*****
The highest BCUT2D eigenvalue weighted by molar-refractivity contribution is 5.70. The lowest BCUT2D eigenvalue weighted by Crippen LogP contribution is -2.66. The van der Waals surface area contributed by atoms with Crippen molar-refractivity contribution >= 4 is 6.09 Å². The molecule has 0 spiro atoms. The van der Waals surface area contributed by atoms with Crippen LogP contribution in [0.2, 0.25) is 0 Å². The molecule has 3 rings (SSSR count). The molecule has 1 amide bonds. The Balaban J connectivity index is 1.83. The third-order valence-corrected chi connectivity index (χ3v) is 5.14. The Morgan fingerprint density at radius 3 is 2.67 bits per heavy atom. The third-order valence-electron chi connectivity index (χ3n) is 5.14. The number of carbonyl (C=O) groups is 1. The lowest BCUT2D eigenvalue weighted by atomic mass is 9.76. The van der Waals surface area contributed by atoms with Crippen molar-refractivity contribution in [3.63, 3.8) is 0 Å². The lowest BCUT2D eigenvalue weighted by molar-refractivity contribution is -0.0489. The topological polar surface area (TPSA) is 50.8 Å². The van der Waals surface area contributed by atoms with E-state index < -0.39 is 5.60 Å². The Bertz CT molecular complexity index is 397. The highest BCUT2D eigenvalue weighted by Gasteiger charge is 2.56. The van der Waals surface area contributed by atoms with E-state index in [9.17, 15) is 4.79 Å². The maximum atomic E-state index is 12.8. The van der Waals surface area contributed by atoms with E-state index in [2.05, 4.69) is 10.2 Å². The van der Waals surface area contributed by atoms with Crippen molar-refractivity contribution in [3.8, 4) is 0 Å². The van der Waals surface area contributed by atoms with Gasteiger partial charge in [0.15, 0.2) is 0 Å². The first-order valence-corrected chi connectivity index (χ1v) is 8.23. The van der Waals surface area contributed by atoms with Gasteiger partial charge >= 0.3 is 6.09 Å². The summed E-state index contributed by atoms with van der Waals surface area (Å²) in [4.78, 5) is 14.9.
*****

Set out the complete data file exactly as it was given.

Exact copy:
The highest BCUT2D eigenvalue weighted by molar-refractivity contribution is 5.70. The lowest BCUT2D eigenvalue weighted by Crippen LogP contribution is -2.66. The van der Waals surface area contributed by atoms with Crippen molar-refractivity contribution >= 4 is 6.09 Å². The molecule has 0 spiro atoms. The van der Waals surface area contributed by atoms with Crippen LogP contribution in [0.2, 0.25) is 0 Å². The molecule has 3 rings (SSSR count). The molecule has 1 amide bonds. The Balaban J connectivity index is 1.83. The third-order valence-corrected chi connectivity index (χ3v) is 5.14. The Morgan fingerprint density at radius 3 is 2.67 bits per heavy atom. The third-order valence-electron chi connectivity index (χ3n) is 5.14. The number of carbonyl (C=O) groups is 1. The lowest BCUT2D eigenvalue weighted by atomic mass is 9.76. The van der Waals surface area contributed by atoms with Crippen molar-refractivity contribution in [3.63, 3.8) is 0 Å². The lowest BCUT2D eigenvalue weighted by molar-refractivity contribution is -0.0489. The topological polar surface area (TPSA) is 50.8 Å². The van der Waals surface area contributed by atoms with E-state index < -0.39 is 5.60 Å². The Bertz CT molecular complexity index is 397. The highest BCUT2D eigenvalue weighted by Gasteiger charge is 2.56. The van der Waals surface area contributed by atoms with E-state index in [9.17, 15) is 4.79 Å². The maximum atomic E-state index is 12.8. The van der Waals surface area contributed by atoms with E-state index in [2.05, 4.69) is 10.2 Å². The van der Waals surface area contributed by atoms with Crippen molar-refractivity contribution in [3.8, 4) is 0 Å². The van der Waals surface area contributed by atoms with Gasteiger partial charge in [0.15, 0.2) is 0 Å². The first-order valence-corrected chi connectivity index (χ1v) is 8.23. The van der Waals surface area contributed by atoms with Gasteiger partial charge >= 0.3 is 6.09 Å². The summed E-state index contributed by atoms with van der Waals surface area (Å²) in [4.78, 5) is 14.9.